Asked why he didn’t use the apartment building’s dumpster, Hoehn said he was afraid of encountering LaFontaine-Greywind’s family members who, according to Hoehn, had begun to “terrorize” the couple, whom they suspected of having a part in LaFontaine-Greywind’s disappearance.

In that second interview, Hoehn’s answers turned vague when he was asked about LaFontaine-Greywind, telling investigators at the outset: “I’m not going home tonight. Nothing is going to get any better for me at this point.”

Hoehn said that for months he had been under the impression Crews was pregnant, but he still wasn’t sure what to make of things when he came home from work and “found a baby in my house.”

Investigators repeatedly asked Hoehn about LaFontaine-Greywind’s whereabouts and everything that he saw when he arrived home from work.

“What did you see?” they asked him again and again.

Sometimes the question was met with long silences. Sometimes Hoehn offered a short answer: “I saw a baby.”

“I believe you walked in on a lot more than that,” said one of the investigators, who pressed Hoehn on how it was possible for a baby to have been born and for LaFontaine-Greywind to have disappeared in the approximately one hour that elapsed between the time it’s believed LaFontaine-Greywind went to the apartment and the time Hoehn arrived home that day.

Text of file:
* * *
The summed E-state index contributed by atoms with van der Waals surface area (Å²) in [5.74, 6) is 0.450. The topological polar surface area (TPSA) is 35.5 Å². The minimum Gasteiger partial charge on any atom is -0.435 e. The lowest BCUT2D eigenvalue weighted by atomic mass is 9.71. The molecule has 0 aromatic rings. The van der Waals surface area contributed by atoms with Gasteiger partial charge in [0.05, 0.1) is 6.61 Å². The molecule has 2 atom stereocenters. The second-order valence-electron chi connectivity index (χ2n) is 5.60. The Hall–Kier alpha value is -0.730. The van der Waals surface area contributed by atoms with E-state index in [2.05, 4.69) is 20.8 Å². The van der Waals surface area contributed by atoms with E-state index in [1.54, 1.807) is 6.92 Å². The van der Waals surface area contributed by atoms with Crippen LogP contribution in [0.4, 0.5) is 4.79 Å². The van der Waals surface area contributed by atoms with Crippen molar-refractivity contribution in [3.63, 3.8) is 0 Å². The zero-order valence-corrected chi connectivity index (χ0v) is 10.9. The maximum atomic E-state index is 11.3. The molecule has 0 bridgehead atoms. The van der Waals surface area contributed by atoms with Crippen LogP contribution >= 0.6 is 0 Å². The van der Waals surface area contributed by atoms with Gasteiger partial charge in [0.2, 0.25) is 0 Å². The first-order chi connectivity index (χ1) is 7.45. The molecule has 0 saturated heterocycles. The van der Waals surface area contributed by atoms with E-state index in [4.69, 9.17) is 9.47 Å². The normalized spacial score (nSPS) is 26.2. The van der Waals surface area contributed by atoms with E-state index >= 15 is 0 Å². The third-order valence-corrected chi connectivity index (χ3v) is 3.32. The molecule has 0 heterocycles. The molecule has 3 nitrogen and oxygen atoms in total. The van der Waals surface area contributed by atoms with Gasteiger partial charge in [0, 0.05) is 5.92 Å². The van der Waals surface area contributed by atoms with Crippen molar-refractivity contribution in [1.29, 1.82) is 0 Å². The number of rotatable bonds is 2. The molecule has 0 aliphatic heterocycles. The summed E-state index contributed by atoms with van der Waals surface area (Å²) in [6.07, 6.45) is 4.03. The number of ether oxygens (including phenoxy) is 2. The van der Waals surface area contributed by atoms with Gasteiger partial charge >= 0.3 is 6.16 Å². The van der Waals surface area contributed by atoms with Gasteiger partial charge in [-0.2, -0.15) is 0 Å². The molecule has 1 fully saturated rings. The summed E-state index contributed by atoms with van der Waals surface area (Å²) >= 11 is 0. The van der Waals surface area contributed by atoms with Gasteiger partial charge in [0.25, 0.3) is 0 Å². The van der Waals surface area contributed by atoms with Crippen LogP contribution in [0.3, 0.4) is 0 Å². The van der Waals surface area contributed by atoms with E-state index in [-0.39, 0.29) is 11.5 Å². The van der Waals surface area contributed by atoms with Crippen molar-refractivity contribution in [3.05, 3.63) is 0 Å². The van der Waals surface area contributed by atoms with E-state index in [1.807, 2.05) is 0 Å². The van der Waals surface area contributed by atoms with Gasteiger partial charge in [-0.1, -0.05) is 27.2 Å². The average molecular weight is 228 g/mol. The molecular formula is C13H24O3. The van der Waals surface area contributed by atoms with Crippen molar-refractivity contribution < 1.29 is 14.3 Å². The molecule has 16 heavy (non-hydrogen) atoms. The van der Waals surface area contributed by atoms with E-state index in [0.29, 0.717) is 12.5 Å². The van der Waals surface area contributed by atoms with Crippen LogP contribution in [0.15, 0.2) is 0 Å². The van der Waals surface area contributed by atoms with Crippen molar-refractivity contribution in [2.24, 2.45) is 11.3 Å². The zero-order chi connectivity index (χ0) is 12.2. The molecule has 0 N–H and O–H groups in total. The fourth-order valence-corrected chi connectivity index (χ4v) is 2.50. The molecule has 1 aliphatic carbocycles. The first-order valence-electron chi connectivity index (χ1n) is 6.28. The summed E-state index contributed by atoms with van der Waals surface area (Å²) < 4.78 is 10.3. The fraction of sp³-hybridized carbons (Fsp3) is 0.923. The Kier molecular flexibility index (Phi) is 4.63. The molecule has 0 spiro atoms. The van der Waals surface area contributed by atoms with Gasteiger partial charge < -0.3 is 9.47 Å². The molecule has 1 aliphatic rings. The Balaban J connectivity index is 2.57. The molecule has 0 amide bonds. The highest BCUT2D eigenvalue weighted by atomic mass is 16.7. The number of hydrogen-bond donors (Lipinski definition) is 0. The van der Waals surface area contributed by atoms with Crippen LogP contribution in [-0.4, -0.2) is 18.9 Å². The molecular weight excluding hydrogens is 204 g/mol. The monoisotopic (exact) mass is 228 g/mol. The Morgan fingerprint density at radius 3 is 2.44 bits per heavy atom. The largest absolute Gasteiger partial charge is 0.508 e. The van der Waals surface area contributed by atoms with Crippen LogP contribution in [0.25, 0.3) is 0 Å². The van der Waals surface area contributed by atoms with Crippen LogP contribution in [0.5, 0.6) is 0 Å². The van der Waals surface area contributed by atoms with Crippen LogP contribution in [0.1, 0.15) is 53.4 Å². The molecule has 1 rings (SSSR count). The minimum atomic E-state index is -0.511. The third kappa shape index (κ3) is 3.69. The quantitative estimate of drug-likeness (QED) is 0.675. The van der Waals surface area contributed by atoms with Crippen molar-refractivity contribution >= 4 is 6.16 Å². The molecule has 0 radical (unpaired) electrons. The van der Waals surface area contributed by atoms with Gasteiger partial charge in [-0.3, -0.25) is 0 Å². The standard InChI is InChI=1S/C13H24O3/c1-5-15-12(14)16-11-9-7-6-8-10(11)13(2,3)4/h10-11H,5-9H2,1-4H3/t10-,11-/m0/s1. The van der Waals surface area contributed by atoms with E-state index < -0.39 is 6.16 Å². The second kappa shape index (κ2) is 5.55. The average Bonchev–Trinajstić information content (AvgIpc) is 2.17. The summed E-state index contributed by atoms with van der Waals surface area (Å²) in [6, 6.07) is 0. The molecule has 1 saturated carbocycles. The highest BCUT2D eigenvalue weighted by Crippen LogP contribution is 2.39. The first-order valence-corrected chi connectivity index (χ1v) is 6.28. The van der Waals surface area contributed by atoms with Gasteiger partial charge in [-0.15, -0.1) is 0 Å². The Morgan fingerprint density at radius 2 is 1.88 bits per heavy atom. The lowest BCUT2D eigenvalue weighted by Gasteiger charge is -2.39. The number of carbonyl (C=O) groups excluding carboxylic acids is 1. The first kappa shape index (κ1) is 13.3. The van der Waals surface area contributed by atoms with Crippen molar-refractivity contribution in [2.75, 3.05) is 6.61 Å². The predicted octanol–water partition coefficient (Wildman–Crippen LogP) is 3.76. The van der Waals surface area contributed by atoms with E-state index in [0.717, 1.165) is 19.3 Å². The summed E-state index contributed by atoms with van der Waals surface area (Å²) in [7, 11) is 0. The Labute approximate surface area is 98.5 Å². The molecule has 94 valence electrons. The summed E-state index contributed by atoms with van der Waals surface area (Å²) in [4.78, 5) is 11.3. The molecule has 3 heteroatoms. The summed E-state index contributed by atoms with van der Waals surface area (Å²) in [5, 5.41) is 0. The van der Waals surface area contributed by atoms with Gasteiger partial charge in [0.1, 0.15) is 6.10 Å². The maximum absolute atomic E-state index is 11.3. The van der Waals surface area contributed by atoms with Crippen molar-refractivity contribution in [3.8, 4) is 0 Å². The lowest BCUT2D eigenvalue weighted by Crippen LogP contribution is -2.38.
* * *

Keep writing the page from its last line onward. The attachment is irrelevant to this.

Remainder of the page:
During the second interview, Hoehn was asked how he and Crews kept the baby so quiet.

“She’s just a really good baby,” Hoehn said, adding that Crews fashioned a bed for the infant using a suitcase.

“The baby was right there,” Hoehn said when asked about the time period of the initial police searches of the apartment.

Crews has pleaded guilty in the case and is serving a life sentence.

It’s possible a video of an interview she gave to police will be shown during the trial, and Crews is expected to take the stand, possibly early next week.

Detective Joshua Loos testified Thursday that after the first interview with Hoehn, authorities discovered that he had done some shopping at Walmart and among the things he bought were diapers for newborns.

Asked in the second police interview about the trip to Walmart, Hoehn said Crews and the child were with him on the trip.

He said when they returned home afterward, their purchases and the baby were carried into the apartment building just as police were approaching.

LaFontaine-Greywind’s parents testified earlier that they witnessed that episode the night of Aug. 22, 2017, outside of the apartment building, where the Greywind family also lived.

The parents told police they saw Crews carrying a bag into the apartment building and that she carried it in a protective manner under her arm.

Loos said the search warrant executed on Aug. 24, 2017, was obtained on the basis of Hoehn’s purchase of diapers at Walmart.

Hoehn’s attorney, Daniel Borgen, stressed during opening arguments that Hoehn has pleaded guilty to conspiracy to commit kidnapping and to a charge of lying to police. But Borgen maintained Hoehn never entered into an agreement to commit murder.

Prosecutors maintain Hoehn and Crews conspired to kill LaFontaine-Greywind, steal her baby and raise the girl as their own.

Dave Olson